This article is from Dollars & Sense: Real World Economics, available at http://www.dollarsandsense.org/archives/2011/0911ein.html
This article is from the September/October 2011 issue of Dollars & Sense magazine.
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The People’s Budget
A Plan to Get Deficit-Reduction Off Our Backs
Balance the budget and have the federal government do more for those with less? Impossible, according to a Washington consensus convinced that a lethal dose of budget austerity was the only solution to the manufactured crisis over lifting the federal debt ceiling.
But why not? Because corporate elites, corporate-financed politicians of both parties, and a compliant corporate media ruled out the very measures that could do the job: Tax the rich and corporations as they had been taxed three decades ago, end the wars in Afghanistan and Iraq, expand Medicare to all, and devote the savings to renewing U.S. infrastructure and creating jobs.
Thankfully, one group of D.C. politicians escaped the groupthink: the Congressional Progressive Caucus, comprising one senator and 75 members of the House of Representatives dedicated to promoting a progressive agenda based on the promise of “fairness for all.” Last April the caucus released its budget proposal for fiscal year 2012. Dubbed the “People’s Budget,” the caucus’s plan would eliminate the federal budget deficit within a decade and would fulfill President Obama’s abandoned promise “not to balance the budget on the backs of the very people who have borne the biggest brunt of this recession.”
The People’s Budget increases the funding of Social Security, extends health-care reform, seriously reduces military spending, and institutes progressive tax reforms. In addition, it preserves Medicare, Medicaid, and Social Security benefits, and devotes its savings and additional revenues to boosting public investment as well as eliminating the budget deficit. Those measures would protect low-income people while asking those who have benefited most from the pro-rich economic growth of recent decades to contribute the most to closing the budget deficit. The chart on the next page provides a closer look at the plan.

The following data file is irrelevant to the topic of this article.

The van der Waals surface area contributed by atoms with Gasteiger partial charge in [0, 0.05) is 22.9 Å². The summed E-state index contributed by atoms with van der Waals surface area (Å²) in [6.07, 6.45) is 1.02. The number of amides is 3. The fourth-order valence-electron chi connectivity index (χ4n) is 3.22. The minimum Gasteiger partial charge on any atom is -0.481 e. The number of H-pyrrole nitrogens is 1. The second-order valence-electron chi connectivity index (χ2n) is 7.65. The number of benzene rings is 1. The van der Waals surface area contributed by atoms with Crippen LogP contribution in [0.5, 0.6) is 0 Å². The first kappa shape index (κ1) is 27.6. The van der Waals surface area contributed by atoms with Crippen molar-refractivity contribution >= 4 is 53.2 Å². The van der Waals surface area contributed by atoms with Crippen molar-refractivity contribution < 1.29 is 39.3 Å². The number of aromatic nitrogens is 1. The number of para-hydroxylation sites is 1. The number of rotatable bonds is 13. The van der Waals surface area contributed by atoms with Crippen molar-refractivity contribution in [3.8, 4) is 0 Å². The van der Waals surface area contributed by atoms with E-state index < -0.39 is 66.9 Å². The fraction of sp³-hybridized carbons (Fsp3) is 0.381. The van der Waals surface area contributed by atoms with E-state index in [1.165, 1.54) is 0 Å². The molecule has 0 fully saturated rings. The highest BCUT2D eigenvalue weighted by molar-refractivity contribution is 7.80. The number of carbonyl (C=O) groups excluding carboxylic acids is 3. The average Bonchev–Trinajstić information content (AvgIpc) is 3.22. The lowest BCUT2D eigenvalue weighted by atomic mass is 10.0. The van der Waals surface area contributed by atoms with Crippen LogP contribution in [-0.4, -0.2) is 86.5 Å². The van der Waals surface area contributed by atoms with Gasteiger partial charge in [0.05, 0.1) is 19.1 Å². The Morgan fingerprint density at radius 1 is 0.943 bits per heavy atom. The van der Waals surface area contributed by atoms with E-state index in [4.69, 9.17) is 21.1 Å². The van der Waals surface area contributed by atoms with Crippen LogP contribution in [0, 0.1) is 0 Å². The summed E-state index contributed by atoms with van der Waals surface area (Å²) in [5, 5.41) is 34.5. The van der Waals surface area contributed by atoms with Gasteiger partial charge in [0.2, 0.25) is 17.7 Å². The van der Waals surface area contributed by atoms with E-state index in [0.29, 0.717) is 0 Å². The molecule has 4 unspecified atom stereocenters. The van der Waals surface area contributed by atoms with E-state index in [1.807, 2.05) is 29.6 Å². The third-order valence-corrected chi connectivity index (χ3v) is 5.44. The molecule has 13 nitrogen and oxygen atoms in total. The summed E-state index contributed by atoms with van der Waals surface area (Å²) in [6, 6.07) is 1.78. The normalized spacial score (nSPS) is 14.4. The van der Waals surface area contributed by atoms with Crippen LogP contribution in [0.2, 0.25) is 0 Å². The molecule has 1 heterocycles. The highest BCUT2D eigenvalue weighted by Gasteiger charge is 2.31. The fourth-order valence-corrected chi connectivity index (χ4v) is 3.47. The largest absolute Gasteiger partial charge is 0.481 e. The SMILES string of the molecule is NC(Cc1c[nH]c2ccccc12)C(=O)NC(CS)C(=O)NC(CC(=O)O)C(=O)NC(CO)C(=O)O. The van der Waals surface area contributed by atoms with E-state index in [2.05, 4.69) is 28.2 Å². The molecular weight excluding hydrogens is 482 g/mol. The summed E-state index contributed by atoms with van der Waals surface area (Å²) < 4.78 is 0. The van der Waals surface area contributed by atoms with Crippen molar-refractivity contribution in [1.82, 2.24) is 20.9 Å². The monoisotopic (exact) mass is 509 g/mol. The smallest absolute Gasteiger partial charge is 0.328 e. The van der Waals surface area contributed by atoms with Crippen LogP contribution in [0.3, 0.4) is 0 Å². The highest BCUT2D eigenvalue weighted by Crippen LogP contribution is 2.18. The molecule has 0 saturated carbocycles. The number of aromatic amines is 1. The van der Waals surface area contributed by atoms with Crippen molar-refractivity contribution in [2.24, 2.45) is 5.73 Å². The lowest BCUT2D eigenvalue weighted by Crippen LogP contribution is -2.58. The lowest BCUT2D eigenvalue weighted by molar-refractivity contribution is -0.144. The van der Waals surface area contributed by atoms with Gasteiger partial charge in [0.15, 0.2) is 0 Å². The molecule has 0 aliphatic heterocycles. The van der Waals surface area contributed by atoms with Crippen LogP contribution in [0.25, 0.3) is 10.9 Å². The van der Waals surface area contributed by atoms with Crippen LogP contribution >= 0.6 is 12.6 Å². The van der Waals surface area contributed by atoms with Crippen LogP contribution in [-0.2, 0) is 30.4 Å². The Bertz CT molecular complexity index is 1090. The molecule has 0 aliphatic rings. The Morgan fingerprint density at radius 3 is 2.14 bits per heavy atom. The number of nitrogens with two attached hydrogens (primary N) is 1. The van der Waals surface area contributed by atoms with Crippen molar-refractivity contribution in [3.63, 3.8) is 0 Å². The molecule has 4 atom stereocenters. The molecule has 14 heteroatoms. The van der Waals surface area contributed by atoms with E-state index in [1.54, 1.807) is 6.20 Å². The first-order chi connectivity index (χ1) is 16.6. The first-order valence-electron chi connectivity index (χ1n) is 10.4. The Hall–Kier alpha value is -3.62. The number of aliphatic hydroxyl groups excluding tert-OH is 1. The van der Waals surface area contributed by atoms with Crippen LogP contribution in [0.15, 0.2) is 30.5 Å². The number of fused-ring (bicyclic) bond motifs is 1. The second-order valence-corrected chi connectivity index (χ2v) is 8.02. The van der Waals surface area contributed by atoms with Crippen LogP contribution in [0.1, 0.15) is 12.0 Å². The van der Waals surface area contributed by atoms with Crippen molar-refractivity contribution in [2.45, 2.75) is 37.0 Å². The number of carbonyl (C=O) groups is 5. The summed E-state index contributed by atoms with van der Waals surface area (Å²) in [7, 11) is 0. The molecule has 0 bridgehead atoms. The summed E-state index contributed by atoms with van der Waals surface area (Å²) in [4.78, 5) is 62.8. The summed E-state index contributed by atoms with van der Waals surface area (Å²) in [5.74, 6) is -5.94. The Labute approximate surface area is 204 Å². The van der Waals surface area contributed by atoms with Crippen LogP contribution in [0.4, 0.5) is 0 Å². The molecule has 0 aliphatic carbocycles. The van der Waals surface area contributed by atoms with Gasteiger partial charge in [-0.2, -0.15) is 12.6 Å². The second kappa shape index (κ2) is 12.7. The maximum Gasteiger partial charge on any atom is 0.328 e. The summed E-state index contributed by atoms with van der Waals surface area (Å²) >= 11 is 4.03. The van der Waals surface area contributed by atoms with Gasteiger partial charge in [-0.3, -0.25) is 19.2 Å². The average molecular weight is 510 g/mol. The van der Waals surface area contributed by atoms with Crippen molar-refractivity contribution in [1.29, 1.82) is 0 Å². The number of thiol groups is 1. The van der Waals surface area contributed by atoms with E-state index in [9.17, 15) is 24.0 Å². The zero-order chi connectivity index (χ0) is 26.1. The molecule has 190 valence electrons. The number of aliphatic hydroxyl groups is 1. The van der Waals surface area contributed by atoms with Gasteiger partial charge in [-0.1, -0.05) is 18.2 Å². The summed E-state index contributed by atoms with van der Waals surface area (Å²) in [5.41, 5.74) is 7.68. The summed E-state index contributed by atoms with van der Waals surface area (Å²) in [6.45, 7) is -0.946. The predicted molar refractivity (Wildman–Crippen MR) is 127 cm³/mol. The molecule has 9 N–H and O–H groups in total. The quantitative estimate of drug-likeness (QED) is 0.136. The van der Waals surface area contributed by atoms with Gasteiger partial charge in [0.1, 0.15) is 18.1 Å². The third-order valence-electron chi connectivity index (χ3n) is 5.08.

In addition to cuts in wasteful spending and tax changes to raise additional revenue and create a more progressive tax system, the People’s Budget proposes $1.7 trillion worth of new spending on public investments over the coming decade. Specifically, it budgets $212.9 billion for a surface transportation reauthorization bill, including $30 billion as start-up costs for a national infrastructure bank that would leverage private financing to help rebuild America’s public capital stock. General public investments of $1.45 trillion, including high-speed rail and port improvement projects, are front-loaded to put Americans back to work quickly; $1.2 trillion of the total would be spent over the next five years.
Adding up these policy changes, the People’s Budget would reduce primary spending by $868.9 billion, reduce interest payments on government debt by $856 billion, increase general revenue by $2.8 trillion, and increase payroll tax receipts by $1.2 trillion over a decade, relative to the projections of the Congressional Budget Office based on current policy adjusted for two credible assumptions (that the Alternative Minimum Tax exemption will continue to be adjusted upward for inflation and that the “doc fix,” which prevents cuts in doctor reimbursements under Medicare, will continue, both of which add to the expected deficit).
In total, the People’s Budget would reduce deficits by $5.6 trillion over 2012-21 relative to this adjusted CBO baseline and is projected to turn the budget deficit to a budget surplus by the year 2021. At that point, the deficit would be 3.1% of GDP under the CBO baseline, and 4.0% of GDP under the adjusted CBO baseline. The House Republican Budget, aka the Ryan plan, and the president’s budget would also still be in the red in 2021.
We might prefer a budget proposal that did even more to tax the rich, made Medicare available to all, cut military spending by yet more, and expanded spending enough to close the jobs deficit even if it meant a larger federal budget deficit.
Still, the People’s Budget is a stunning proposal. It is far more progressive than any other budget proposal before Congress, insists on budget changes that respond to the actual drivers of the deficit over the next decade (the Bush Tax Cuts, the wars overseas, and the causes and effects of the economic crisis), and rekindles hope that yet more fundamental changes are possible.
For all those interested in avoiding “the fundamental moral default” that Jim Wallis of Sojourners, the progressive Christian organization, says will result “if low-income people are not exempted from deficit reduction,” the People’s Budget is our ticket to salvation.